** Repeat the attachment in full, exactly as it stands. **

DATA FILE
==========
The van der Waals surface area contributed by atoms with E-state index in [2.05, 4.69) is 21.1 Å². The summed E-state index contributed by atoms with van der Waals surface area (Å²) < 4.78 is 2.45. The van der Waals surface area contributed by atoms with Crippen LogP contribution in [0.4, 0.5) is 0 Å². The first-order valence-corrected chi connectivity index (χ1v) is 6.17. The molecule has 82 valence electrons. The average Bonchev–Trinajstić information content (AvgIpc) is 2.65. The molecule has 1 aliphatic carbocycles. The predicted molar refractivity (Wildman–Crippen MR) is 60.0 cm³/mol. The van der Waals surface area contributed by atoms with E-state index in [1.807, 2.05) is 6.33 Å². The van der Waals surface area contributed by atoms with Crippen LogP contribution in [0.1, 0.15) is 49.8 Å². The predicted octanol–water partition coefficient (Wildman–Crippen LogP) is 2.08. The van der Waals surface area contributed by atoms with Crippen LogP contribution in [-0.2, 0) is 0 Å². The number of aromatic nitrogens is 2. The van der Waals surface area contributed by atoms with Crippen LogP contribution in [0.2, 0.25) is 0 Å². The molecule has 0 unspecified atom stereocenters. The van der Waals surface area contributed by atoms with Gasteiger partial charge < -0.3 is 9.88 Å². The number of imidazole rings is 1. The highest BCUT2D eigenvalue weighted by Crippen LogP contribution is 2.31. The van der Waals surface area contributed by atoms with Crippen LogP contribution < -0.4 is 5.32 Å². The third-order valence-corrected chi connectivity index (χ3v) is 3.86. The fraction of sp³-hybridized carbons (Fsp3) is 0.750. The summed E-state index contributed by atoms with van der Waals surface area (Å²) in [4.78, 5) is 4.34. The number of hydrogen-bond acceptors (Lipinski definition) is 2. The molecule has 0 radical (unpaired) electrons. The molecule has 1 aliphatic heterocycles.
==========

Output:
The van der Waals surface area contributed by atoms with E-state index in [2.05, 4.69) is 21.1 Å². The summed E-state index contributed by atoms with van der Waals surface area (Å²) < 4.78 is 2.45. The van der Waals surface area contributed by atoms with Crippen LogP contribution in [0.4, 0.5) is 0 Å². The first-order valence-corrected chi connectivity index (χ1v) is 6.17. The molecule has 82 valence electrons. The average Bonchev–Trinajstić information content (AvgIpc) is 2.65. The molecule has 1 aliphatic carbocycles. The predicted molar refractivity (Wildman–Crippen MR) is 60.0 cm³/mol. The van der Waals surface area contributed by atoms with E-state index in [1.807, 2.05) is 6.33 Å². The van der Waals surface area contributed by atoms with Crippen LogP contribution in [0.1, 0.15) is 49.8 Å². The predicted octanol–water partition coefficient (Wildman–Crippen LogP) is 2.08. The van der Waals surface area contributed by atoms with Crippen LogP contribution in [-0.2, 0) is 0 Å². The number of aromatic nitrogens is 2. The van der Waals surface area contributed by atoms with Crippen LogP contribution in [0.2, 0.25) is 0 Å². The molecule has 0 unspecified atom stereocenters. The van der Waals surface area contributed by atoms with Gasteiger partial charge < -0.3 is 9.88 Å². The number of imidazole rings is 1. The highest BCUT2D eigenvalue weighted by Crippen LogP contribution is 2.31. The van der Waals surface area contributed by atoms with Crippen LogP contribution < -0.4 is 5.32 Å². The third-order valence-corrected chi connectivity index (χ3v) is 3.86. The fraction of sp³-hybridized carbons (Fsp3) is 0.750. The summed E-state index contributed by atoms with van der Waals surface area (Å²) in [4.78, 5) is 4.34. The number of hydrogen-bond acceptors (Lipinski definition) is 2. The molecule has 0 radical (unpaired) electrons. The molecule has 1 aliphatic heterocycles.